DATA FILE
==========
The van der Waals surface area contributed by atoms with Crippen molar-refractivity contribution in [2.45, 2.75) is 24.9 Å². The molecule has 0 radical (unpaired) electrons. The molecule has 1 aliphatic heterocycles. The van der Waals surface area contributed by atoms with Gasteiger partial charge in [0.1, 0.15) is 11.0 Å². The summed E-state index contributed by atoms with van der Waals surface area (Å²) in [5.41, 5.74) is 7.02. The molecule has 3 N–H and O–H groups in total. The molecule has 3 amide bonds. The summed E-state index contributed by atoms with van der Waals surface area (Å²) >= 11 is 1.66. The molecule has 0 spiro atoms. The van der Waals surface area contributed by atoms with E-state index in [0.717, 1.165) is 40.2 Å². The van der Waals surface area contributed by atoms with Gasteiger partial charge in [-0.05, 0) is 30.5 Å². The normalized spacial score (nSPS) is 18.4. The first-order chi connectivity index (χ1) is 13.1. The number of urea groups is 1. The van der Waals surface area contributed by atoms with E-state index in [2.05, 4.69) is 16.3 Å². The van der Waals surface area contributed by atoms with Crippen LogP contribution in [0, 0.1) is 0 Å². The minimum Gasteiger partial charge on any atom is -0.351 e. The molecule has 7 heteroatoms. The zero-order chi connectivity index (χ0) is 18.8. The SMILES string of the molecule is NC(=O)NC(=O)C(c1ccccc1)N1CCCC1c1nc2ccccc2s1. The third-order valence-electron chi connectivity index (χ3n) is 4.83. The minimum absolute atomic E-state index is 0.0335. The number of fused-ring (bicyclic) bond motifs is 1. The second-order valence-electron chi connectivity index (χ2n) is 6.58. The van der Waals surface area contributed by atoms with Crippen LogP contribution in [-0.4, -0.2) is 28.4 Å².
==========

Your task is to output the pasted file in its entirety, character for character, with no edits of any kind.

The van der Waals surface area contributed by atoms with Crippen molar-refractivity contribution in [2.45, 2.75) is 24.9 Å². The molecule has 0 radical (unpaired) electrons. The molecule has 1 aliphatic heterocycles. The van der Waals surface area contributed by atoms with Gasteiger partial charge in [0.1, 0.15) is 11.0 Å². The summed E-state index contributed by atoms with van der Waals surface area (Å²) in [5.41, 5.74) is 7.02. The molecule has 3 N–H and O–H groups in total. The molecule has 3 amide bonds. The summed E-state index contributed by atoms with van der Waals surface area (Å²) >= 11 is 1.66. The molecule has 0 spiro atoms. The van der Waals surface area contributed by atoms with E-state index in [0.717, 1.165) is 40.2 Å². The van der Waals surface area contributed by atoms with Gasteiger partial charge in [-0.05, 0) is 30.5 Å². The normalized spacial score (nSPS) is 18.4. The first-order chi connectivity index (χ1) is 13.1. The number of urea groups is 1. The van der Waals surface area contributed by atoms with E-state index in [2.05, 4.69) is 16.3 Å². The van der Waals surface area contributed by atoms with Crippen LogP contribution in [0, 0.1) is 0 Å². The minimum Gasteiger partial charge on any atom is -0.351 e. The molecule has 7 heteroatoms. The zero-order chi connectivity index (χ0) is 18.8. The SMILES string of the molecule is NC(=O)NC(=O)C(c1ccccc1)N1CCCC1c1nc2ccccc2s1. The third-order valence-electron chi connectivity index (χ3n) is 4.83. The minimum absolute atomic E-state index is 0.0335. The number of fused-ring (bicyclic) bond motifs is 1. The second-order valence-electron chi connectivity index (χ2n) is 6.58. The van der Waals surface area contributed by atoms with Crippen LogP contribution in [-0.4, -0.2) is 28.4 Å².